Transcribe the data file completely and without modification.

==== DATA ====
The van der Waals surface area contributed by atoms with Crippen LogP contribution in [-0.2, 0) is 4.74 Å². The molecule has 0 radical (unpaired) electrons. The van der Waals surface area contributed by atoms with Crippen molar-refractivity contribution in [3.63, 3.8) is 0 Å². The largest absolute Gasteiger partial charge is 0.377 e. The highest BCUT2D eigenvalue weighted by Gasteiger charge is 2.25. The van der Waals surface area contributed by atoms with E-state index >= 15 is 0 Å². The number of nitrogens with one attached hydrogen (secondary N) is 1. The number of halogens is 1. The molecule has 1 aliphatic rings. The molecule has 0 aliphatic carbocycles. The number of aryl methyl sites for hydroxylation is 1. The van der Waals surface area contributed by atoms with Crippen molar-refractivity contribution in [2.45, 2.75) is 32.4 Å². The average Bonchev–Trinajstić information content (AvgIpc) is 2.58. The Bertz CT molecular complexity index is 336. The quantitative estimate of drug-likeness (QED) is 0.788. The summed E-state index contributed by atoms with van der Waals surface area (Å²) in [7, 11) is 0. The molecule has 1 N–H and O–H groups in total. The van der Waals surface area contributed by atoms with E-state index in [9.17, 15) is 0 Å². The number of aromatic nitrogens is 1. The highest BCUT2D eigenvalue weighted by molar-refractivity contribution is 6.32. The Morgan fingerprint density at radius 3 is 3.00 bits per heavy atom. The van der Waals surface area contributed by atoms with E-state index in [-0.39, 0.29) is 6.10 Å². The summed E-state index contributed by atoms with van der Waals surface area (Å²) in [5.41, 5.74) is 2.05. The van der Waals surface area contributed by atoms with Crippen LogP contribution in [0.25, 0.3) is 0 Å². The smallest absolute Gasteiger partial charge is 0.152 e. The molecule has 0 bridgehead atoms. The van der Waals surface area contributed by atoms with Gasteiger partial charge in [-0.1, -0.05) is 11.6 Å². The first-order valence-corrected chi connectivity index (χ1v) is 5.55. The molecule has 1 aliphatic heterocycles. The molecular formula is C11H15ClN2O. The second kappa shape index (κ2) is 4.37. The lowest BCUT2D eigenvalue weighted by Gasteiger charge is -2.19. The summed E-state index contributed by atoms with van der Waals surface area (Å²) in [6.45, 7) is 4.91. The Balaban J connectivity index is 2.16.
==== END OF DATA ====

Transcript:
The van der Waals surface area contributed by atoms with Crippen LogP contribution in [-0.2, 0) is 4.74 Å². The molecule has 0 radical (unpaired) electrons. The van der Waals surface area contributed by atoms with Crippen molar-refractivity contribution in [3.63, 3.8) is 0 Å². The largest absolute Gasteiger partial charge is 0.377 e. The highest BCUT2D eigenvalue weighted by Gasteiger charge is 2.25. The van der Waals surface area contributed by atoms with E-state index >= 15 is 0 Å². The number of nitrogens with one attached hydrogen (secondary N) is 1. The number of halogens is 1. The molecule has 1 aliphatic rings. The molecule has 0 aliphatic carbocycles. The number of aryl methyl sites for hydroxylation is 1. The van der Waals surface area contributed by atoms with Crippen molar-refractivity contribution in [2.45, 2.75) is 32.4 Å². The average Bonchev–Trinajstić information content (AvgIpc) is 2.58. The Bertz CT molecular complexity index is 336. The quantitative estimate of drug-likeness (QED) is 0.788. The summed E-state index contributed by atoms with van der Waals surface area (Å²) in [7, 11) is 0. The molecule has 1 N–H and O–H groups in total. The van der Waals surface area contributed by atoms with E-state index in [9.17, 15) is 0 Å². The number of aromatic nitrogens is 1. The highest BCUT2D eigenvalue weighted by molar-refractivity contribution is 6.32. The Morgan fingerprint density at radius 3 is 3.00 bits per heavy atom. The van der Waals surface area contributed by atoms with E-state index in [-0.39, 0.29) is 6.10 Å². The summed E-state index contributed by atoms with van der Waals surface area (Å²) in [5.41, 5.74) is 2.05. The van der Waals surface area contributed by atoms with Crippen LogP contribution in [0.25, 0.3) is 0 Å². The smallest absolute Gasteiger partial charge is 0.152 e. The molecule has 0 bridgehead atoms. The van der Waals surface area contributed by atoms with Gasteiger partial charge in [-0.1, -0.05) is 11.6 Å². The first-order valence-corrected chi connectivity index (χ1v) is 5.55. The molecule has 1 aliphatic heterocycles. The molecular formula is C11H15ClN2O. The second kappa shape index (κ2) is 4.37. The lowest BCUT2D eigenvalue weighted by Gasteiger charge is -2.19. The summed E-state index contributed by atoms with van der Waals surface area (Å²) in [6.45, 7) is 4.91. The Balaban J connectivity index is 2.16.